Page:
CC BY
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The accuracy and simplicity of this experiment are amazing. A wonderful project for students, which would necessarily involve team work with a different school and most likely a school in a different state or region of the country, would be to try to repeat Eratosthenes' experiment.

Subject:
Mathematics
Geometry
Material Type:
Activity/Lab
Provider:
Illustrative Mathematics
Provider Set:
Illustrative Mathematics
Author:
Illustrative Mathematics
Date Added:
12/15/2012
G-GMD Global Positioning System II
Unrestricted Use
CC BY
Rating

Reflective of the modernness of the technology involved, this is a challenging geometric modelling task in which students discover from scratch the geometric principles underlying the software used by GPS systems.

Subject:
Mathematics
Geometry
Material Type:
Activity/Lab
Provider:
Illustrative Mathematics
Provider Set:
Illustrative Mathematics
Author:
Illustrative Mathematics
Date Added:
01/21/2013
G-MG Coins in a Circular Pattern
Unrestricted Use
CC BY
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This task complements ``Seven Circles'' I, II, and III. This is a hands-on activity which students could work on at many different levels and the activity leads to many interesting questions for further investigation.

Subject:
Mathematics
Geometry
Trigonometry
Material Type:
Activity/Lab
Provider:
Illustrative Mathematics
Provider Set:
Illustrative Mathematics
Author:
Illustrative Mathematics
Date Added:
08/21/2012
G-MG Seven Circles III
Unrestricted Use
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This task provides an opportunity to model a concrete situation with mathematics. Once a representative picture of the situation described in the problem is drawn (the teacher may provide guidance here as necessary), the solution of the task requires an understanding of the definition of the sine function. When the task is complete, new insight is shed on the ``Seven Circles I'' problem which initiated this investigation as is noted at the end of the solution.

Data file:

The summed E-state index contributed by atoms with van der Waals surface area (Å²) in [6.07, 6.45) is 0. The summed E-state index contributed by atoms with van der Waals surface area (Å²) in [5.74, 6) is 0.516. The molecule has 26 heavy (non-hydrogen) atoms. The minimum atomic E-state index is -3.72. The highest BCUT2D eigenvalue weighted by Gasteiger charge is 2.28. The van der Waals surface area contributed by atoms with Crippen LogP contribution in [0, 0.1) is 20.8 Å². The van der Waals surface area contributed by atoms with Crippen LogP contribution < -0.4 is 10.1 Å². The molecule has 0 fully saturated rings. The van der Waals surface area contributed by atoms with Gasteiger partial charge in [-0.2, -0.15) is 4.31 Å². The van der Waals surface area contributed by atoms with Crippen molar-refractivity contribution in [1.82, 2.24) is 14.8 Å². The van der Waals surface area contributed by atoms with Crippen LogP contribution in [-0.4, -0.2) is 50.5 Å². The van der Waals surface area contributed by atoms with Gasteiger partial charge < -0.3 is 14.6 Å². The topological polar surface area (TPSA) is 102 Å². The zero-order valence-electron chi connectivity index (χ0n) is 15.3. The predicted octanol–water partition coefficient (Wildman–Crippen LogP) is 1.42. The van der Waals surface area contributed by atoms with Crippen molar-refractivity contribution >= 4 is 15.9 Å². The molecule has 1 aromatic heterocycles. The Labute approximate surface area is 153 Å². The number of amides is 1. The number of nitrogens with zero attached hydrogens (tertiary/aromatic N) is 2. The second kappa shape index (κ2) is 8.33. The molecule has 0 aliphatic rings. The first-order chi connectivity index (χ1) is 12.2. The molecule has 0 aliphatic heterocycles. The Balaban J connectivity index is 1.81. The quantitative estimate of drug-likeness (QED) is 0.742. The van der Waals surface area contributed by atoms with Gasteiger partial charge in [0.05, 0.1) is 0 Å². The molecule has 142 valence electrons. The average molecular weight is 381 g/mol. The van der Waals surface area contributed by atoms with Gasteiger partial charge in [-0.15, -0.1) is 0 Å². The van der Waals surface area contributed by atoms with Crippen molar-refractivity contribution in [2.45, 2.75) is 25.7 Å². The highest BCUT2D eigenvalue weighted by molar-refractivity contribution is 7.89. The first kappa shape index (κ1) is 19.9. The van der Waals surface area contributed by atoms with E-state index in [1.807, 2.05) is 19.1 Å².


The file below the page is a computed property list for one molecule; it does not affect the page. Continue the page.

Subject:
Mathematics
Geometry
Trigonometry
Material Type:
Activity/Lab
Provider:
Illustrative Mathematics
Provider Set:
Illustrative Mathematics
Author:
Illustrative Mathematics
Date Added:
08/21/2012
G-MG Tennis Balls in a Can
Unrestricted Use
CC BY
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This task is inspired by the derivation of the volume formula for the sphere. If a sphere of radius 1 is enclosed in a cylinder of radius 1 and height 2, then the volume not occupied by the sphere is equal to the volume of a Ňdouble-naped coneÓ with vertex at the center of the sphere and bases equal to the bases of the cylinder.

Subject:
Mathematics
Geometry
Material Type:
Activity/Lab
Provider:
Illustrative Mathematics
Provider Set:
Illustrative Mathematics
Author:
Illustrative Mathematics
Date Added:
05/01/2012
G-MG Tilt of earth's axis and the four seasons
Unrestricted Use
CC BY
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This is a task from the Illustrative Mathematics website that is one part of a complete illustration of the standard to which it is aligned. Each task has at least one solution and some commentary that addresses important asects of the task and its potential use. Here are the first few lines of the commentary for this task: The geometry of the earth-sun interaction plays a very prominent role in many aspects of our lives that we take for granted, like the variable length o...

Subject:
Mathematics
Material Type:
Activity/Lab
Provider:
Illustrative Mathematics
Provider Set:
Illustrative Mathematics
Author:
Illustrative Mathematics
Date Added:
05/24/2013
G-SRT, G-MG How far is the horizon?
Unrestricted Use
CC BY
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This is a task from the Illustrative Mathematics website that is one part of a complete illustration of the standard to which it is aligned. Each task has at least one solution and some commentary that addresses important asects of the task and its potential use. Here are the first few lines of the commentary for this task: Milong and her friends are at the beach looking out onto the ocean on a clear day and they wonder how far away the horizon is. About how far can Milong...